4 Tips to Help You Cope with Gender Disappointment
Updated: Sep 13, 2022
Ask any parent who is expecting a new baby which gender they’d prefer, and most will say they want a healthy baby.
But, some people genuinely do want a specific gender and are hopeful for it. So, when an ultrasound reveals the opposite gender, it can feel like a crushing blow and a major disappointment for the parents-to-be.
Of course, the baby’s health and well-being are still the top priority. However, gender disappointment is an authentic thing. It’s not something you should feel guilty about.
Instead, you have to learn to cope with it. Let’s look at a few tips that can help you to do just that.
1. Embrace Your Emotions
The first thing you can do to help yourself through the grieving process is to accept and embrace your emotions. It’s okay to feel a specific way.
People have different reasons for wanting specific genders, after all. If it doesn’t turn out like you initially wanted, feeling disappointment, sadness, or frustration is okay.
It doesn’t make you selfish, and it doesn’t mean you will love your baby any less. Accept whatever emotions come to you as you move forward.
2. Understand Your Reasons
To get through your disappointment, it might help you to try to understand why you feel the way you do.
Some people want a specific gender because of certain experiences in their own childhood. Or, perhaps they already have a child of a particular gender. Although, those two scenarios are vastly different, both are reasonable.
Besides, it essential to know precisely where your disappointment is coming from, so you can work through it healthily. When you do, you’ll likely be more open to either gender and won’t feel so disappointed.
3. Work Through Your Fear
Once you learn why you’re struggling with the gender of your baby, it’s important to face that fear. If it stems from your childhood trauma, talking with a counselor or therapist might be your best option.
Plus, working through those issues will not only help you with gender disappointment, but it can help in other areas of life, too.
If your fear stems from not knowing how to raise a child of a particular gender, try to prepare yourself as much as possible. You can do your research, babysit friend’s children of that gender, etc.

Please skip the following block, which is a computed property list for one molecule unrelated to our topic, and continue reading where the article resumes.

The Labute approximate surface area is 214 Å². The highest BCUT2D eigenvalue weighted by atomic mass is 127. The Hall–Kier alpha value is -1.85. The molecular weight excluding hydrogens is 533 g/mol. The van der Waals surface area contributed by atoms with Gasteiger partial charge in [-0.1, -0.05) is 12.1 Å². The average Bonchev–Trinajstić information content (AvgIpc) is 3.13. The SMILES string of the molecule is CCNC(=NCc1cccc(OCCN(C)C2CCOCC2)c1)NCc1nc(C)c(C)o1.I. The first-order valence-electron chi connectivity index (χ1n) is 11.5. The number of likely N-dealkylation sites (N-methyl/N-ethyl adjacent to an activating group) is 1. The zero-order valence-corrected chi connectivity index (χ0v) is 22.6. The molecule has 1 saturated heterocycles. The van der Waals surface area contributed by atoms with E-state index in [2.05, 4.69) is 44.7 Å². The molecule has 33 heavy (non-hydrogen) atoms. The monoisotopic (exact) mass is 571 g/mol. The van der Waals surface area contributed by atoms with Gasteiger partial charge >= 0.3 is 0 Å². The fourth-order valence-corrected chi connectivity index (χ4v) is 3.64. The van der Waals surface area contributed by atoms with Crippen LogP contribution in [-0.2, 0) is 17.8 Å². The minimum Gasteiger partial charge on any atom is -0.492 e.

Facing your fear will help you to feel more comfortable with your new baby’s gender.
4. Trust Yourself
Again, being disappointed about the gender of your baby doesn’t mean you’ll love them any less. Still, it’s easy to feel guilt or shame in that disappointment. However, you must trust yourself. Trust that you’re going to love that baby with every fiber of your being, whether they’re a boy or a girl.
Your disappointment doesn’t lessen your ability to love. If you don’t trust yourself, you’ll only increase your fear. This approach can harm how you feel and what you do once the baby is born.
It’s okay to be a little disappointed, but don’t second guess your ability to love your baby. That is something that often comes naturally and can cut through the disappointment, fear, and second-guessing.
If you’re struggling with gender disappointment and you’re worried about what it means, feel free to contact me to learn more. I offer a complimentary phone consultation to all potential clients. To schedule yours in a matter of seconds, please check here. We can get to the bottom of what might be causing your disappointment, and work through any underlying issues.
You don’t have to feel ashamed or embarrassed about seeking help with gender disappointment. Coping with it is crucial, and sometimes having someone to hold your hand and guide you along the way can make all the difference in the world.
To learn more about how counseling can help our your parenting journey, please click here.
COMING SOON! A workshop for couples who are thinking about or planning to have a baby, who are expecting a baby or who have children already. Based on years of research and experience and developed by the Gottman Institute, this 12 hour workshop is designed to repair communication skills and jump start your relationship with your partner. For more information, please click here.
Jennifer Perera is a mom, spouse and Licensed Clinical Social Worker who has over a decade’s worth of experience in mental health. She has a private practice in New Jersey, with locations in Cranford and Princeton. Her passion is helping new moms and dads find their joy again in parenthood through individual, group and couples counseling. Jennifer specializes in working with parents during the prenatal and postpartum periods and those coping with a pregnancy loss or infertility. Her other passion is travelling to different parts of the world and her goal is to vacation in a different locale every time. She also has a great fondness for cats!